To review the evidence on the effectiveness of hydrophilic catheters for patients requiring intermittent catheterization.
There are various reasons why a person would require catheterization, including surgery, urinary retention due to enlargement of the prostate, spinal cord injuries, or other physical disabilities. Urethral catheters are the most prevalent cause of nosocomial urinary tract infections, that is, those that start or occur in a hospital.
A urinary tract infection (UTI) occurs when bacteria adheres to the opening of the urethra. Most infections arise from Escherichia coli, from the colon. The bacteria spread into the bladder, resulting in the development of an infection.
The prevalence of UTIs varies with age and sex. There is a tenfold increase in incidence for females compared with males in childhood and throughout adult life until around 55 years, when the incidence of UTIs in men and women is equal, mostly as a consequence of prostatic problems in men. Investigators have reported that urethritis (inflammation of the urethra) is found in 2% to 19% of patients practising intermittent catheterization.
Hydrophilic catheters have a polymer coating that binds o the surface of the catheter. When the polymer coating is submersed in water, it absorbs and binds the water to the catheter. The catheter surface becomes smooth and very slippery. This slippery surface remains intact upon insertion into the urethra and maintains lubrication through the length of the urethra. The hydrophilic coating is designed to reduce the friction, as the catheter is inserted with the intention of reducing the risk of urethral damage.
It has been suggested that because the hydrophilic catheters do not require manual lubrication they are more sterile and thus less likely to cause infection. Most hydrophilic catheters are prepackaged in sterile water, or there is a pouch of sterile water that is broken and released into the catheter package when the catheter is ready to use.
The Medical Advisory Secretariat searched for reports of systematic reviews of randomized controlled trials (RCTs), meta-analyses of RCTs, and RCTs. The following databases were searched: Cochrane Library International Agency for Health Technology Assessment (fourth quarter 2005), Cochrane Database of Systematic Reviews (fourth quarter 2005), Cochrane Central Register of Controlled Trials (fourth quarter 2005), MEDLINE (1966 to the third week of November 2005), MEDLINE In-Process and Other Non-indexed Citations (1966 to November 2005), and EMBASE (1980 to week 49 in 2005). Search terms were urinary catheterization, hydrophilic, intermittent, and bladder catheter.
The Medical Advisory Secretariat also conducted Internet searches of Medscape (www.medscape.com) for recent reports on trials that were unpublished but presented at international conferences. In addition, the Web site Current Controlled Trials (www.controlled-trials.com) was searched for ongoing trials on urinary catheterization.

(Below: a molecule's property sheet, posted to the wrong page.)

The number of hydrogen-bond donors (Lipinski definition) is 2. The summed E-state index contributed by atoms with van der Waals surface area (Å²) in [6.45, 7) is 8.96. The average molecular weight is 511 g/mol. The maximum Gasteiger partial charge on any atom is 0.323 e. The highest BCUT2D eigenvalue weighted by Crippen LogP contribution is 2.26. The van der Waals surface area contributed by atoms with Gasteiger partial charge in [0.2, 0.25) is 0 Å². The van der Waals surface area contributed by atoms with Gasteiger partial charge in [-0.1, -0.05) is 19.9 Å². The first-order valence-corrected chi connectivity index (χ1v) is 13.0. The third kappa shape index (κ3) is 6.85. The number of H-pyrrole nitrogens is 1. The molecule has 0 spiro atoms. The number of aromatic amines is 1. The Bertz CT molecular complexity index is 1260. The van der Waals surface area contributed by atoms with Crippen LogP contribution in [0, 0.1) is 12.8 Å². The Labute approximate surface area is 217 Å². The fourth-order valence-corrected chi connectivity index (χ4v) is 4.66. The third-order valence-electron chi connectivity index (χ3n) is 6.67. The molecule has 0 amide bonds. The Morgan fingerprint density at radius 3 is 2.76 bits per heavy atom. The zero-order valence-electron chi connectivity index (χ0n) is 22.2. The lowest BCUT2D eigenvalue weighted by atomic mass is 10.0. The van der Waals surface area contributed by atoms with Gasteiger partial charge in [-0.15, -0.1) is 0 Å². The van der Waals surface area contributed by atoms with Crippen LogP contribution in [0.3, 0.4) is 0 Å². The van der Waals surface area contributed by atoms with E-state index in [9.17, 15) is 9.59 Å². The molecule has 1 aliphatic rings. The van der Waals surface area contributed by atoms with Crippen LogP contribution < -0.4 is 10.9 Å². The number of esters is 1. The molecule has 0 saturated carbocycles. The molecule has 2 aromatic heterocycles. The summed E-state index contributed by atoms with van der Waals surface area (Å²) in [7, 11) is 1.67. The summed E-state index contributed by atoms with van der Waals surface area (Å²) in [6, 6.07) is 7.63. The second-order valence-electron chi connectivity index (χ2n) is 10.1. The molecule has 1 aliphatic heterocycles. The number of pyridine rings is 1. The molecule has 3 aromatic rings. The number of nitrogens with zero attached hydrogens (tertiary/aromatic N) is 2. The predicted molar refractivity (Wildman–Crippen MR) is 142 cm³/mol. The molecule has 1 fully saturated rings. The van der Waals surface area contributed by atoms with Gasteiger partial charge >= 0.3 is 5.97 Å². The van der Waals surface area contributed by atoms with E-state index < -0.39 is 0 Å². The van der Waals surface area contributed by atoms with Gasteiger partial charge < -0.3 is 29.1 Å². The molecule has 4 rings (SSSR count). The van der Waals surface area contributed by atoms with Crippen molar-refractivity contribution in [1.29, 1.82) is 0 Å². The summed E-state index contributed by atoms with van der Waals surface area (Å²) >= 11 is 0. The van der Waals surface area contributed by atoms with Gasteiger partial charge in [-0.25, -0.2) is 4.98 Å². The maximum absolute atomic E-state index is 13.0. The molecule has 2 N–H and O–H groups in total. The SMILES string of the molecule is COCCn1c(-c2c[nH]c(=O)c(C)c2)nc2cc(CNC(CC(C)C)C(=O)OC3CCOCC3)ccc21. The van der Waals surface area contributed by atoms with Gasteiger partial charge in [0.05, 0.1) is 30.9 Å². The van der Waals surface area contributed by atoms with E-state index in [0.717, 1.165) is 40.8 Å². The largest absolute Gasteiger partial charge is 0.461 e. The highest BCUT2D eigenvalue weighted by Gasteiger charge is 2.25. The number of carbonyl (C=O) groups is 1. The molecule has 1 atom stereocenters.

Summary of Findings
Five RCTs were identified that compared hydrophilic catheters to standard catheters. There was substantial variation across the studies in terms of the reason for catheterization, inclusion criteria, and type of catheter used. Two studies used reusable catheters in the control arm, while the other 3 RCTs used single-use catheters in the control arm. All 5 RCTs focused mainly on males requiring intermittent catheterization. Age varied considerably across studies. One study consisted of young males (mean age 12 years), while another included older males (mean age 71 years).
The RCTs reported conflicting results regarding the effectiveness of the hydrophilic catheters compared with standard catheters in terms of rates of UTIs. All 5 RCTs had serious limitations. Two of the studies were small, and likely underpowered to detect significant differences between groups. One RCT reported 12-month follow-up data for all 123 patients even though more than one-half of the patients had dropped out of the study by 12 months. Another RCT had unequal groups at baseline: the patients in the hydrophilic group had twice the mean number of UTIs at baseline compared with the standard catheter group. The fifth RCT used catheters to treat patients with bladder cancer; therefore, the results of their study are not generalizable to the population requiring intermittent catheterization.
Two studies did not find significant differences between the hydrophilic and standard catheter groups for patient satisfaction. Another RCT reported conflicting results; however, the overall opinion of the catheters was not significantly different between the treatment groups. A fourth RCT found that the hydrophilic catheters were substantially more comfortable than standard catheters. The fifth RCT did not report results for quality of life or patient satisfaction. Similar to the results for effectiveness, it is not possible to clearly establish if there is a significant difference in patient satisfaction between the patients using hydrophilic catheters and those using standard catheters.
Patients requiring intermittent catheterization use, on average, 4 to 5 intermittent catheters per day. Patients admitted to hospitals using intermittent catheters typically do not reuse catheters, owing to the potential increased risk of infection in hospital. Patients self-catheterizing at home are more likely to reuse catheters. Standard catheters cost about $1.00 to $1.50/catheter. Hydrophilic catheters cost about $2.00 to $5.00/catheter, depending on the type and whether they have antibiotics inside. All hydrophilic catheters are single-use.
At this time there is insufficient evidence to indicate whether hydrophilic catheters are associated with a lower rate of UTIs and improved patient satisfaction among people requiring intermittent catheterization.